The Lady’s Guide to Celestial Mechanics
by Olivia Waite
Historical Romance / LGBT
Published June 2019
This was one of two sweet, lighthearted romances I read to prepare myself for Margaret Atwood’s The Testaments – and it definitely helped. HEAs always lift my mood.
I was a little afraid, with the title, that we were going to be talking about astrology, but nope. Astronomy. Just from a Victorian point of view. Well. Slightly earlier, actually, as the book opens in 1816. It’s a true Regency romance, set twenty years before Victoria becomes Queen.
Lucy Muchelney, one of our two main characters, is left somewhat at loose ends after her father dies and her lover marries a man. She had been serving as her father’s assistant in astronomy calculations, but her brother, now in control of their finances, tells her she should get married and leave silly thoughts of science behind her. Then she finds a letter from one of her father’s patrons, the Countess of Moth, and runs off to London, hoping to convince the Countess she’s as good as her father.
The Countess, recently widowed, is intrigued by Lucy, and takes her on. Together they face the sexism of the exclusively male Polite Science Society, and privately struggle with a romance that can never be publicly acknowledged.
I really enjoyed this romance. I think it was actually less explicit than most of the adult romances I read, but I know LGBT romances in particular have to walk a fine line because people are all-too-ready to call them bad names as it is. It absolutely had sex scenes, just…not as dirty and detailed and prevalent as many romances I’ve read.
I liked that it dealt with issues surrounding the need to keep the relationship a secret. In that era, being gay was a crime, though usually only prosecuted against men. But it meant it couldn’t be publicly acknowledged; they couldn’t marry. So there’s a worry that there’s nothing legally binding them together, and if, say, the Countess were to get tired of Lucy, Lucy could be out on the street. The imbalance of power with no safety net puts Lucy on shaky ground, and that’s something the two women have to work out.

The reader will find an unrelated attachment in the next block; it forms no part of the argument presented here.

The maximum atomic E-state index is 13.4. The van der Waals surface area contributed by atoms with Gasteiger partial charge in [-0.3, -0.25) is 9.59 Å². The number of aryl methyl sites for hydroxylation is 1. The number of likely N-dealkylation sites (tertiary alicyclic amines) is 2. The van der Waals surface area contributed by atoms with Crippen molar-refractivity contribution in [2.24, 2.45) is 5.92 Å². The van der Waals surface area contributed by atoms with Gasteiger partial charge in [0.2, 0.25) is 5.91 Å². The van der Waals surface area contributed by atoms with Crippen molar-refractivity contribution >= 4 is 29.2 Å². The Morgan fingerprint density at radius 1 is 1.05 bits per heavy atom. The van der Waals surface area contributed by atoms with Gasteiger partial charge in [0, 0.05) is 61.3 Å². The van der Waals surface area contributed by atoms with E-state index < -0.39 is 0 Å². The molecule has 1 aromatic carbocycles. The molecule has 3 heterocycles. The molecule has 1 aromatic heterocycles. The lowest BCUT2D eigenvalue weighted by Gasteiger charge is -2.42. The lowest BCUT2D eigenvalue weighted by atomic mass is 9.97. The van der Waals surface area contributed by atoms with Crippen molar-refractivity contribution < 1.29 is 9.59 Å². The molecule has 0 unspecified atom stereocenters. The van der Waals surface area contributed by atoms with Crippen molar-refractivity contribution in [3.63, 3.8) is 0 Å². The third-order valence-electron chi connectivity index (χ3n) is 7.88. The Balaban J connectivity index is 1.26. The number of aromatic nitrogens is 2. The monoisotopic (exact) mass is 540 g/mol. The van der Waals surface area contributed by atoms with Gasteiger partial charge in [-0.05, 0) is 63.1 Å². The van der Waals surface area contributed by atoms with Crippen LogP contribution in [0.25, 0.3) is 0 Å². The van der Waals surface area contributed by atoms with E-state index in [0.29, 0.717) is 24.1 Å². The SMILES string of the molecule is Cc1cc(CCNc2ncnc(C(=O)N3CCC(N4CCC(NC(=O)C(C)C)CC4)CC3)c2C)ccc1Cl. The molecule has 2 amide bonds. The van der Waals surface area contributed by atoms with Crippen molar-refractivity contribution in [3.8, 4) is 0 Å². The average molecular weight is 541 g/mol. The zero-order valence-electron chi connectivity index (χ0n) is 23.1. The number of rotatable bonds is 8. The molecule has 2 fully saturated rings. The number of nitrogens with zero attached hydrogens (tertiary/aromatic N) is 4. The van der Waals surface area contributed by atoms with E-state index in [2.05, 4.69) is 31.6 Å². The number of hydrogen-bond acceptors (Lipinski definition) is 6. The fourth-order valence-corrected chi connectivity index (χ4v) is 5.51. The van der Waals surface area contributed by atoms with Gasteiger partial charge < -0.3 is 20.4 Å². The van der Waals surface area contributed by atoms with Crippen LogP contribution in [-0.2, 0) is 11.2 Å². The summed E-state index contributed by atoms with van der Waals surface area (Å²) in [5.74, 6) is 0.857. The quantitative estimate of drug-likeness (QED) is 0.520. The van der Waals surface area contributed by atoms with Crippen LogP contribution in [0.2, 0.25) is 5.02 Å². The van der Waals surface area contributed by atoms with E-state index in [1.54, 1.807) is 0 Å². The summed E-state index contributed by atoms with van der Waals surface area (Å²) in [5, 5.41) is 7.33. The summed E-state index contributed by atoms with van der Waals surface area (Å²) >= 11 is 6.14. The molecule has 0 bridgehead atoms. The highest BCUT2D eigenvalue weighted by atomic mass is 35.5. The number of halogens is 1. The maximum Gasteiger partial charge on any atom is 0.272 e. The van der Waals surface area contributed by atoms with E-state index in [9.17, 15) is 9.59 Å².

The bulk of the plotline outside of the romance deals with the sexism of the scientific society at the time; my Friday 56 this week quoted a particularly damning scene. Lucy gets her revenge eventually, and it’s a delight.
Fun little regency romance. There are a few authors writing diverse historical romance, and I’d love to see more!
From the cover of The Lady’s Guide to Celestial Mechanics:
As Lucy Muchelney watches her ex-lover’s sham of a wedding, she wishes herself anywhere else. It isn’t until she finds a letter from the Countess of Moth, looking for someone to translate a groundbreaking French astronomy text, that she knows where to go. Showing up at the Countess’ London home, she hoped to find a challenge, not a woman who takes her breath away.
Catherine St. Day looks forward to a quiet widowhood once her late husband’s scientific legacy is fulfilled. She expected to hand off the translation and wash her hands of the project—instead, she is intrigued by the young woman who turns up at her door, begging to be allowed to do the work, and she agrees to let Lucy stay. But as Catherine finds herself longing for Lucy, everything she believes about herself and her life is tested.
While Lucy spends her days interpreting the complicated French text, she spends her nights falling in love with the alluring Catherine. But sabotage and old wounds threaten to sever the threads that bind them. Can Lucy and Catherine find the strength to stay together or are they doomed to be star-crossed lovers?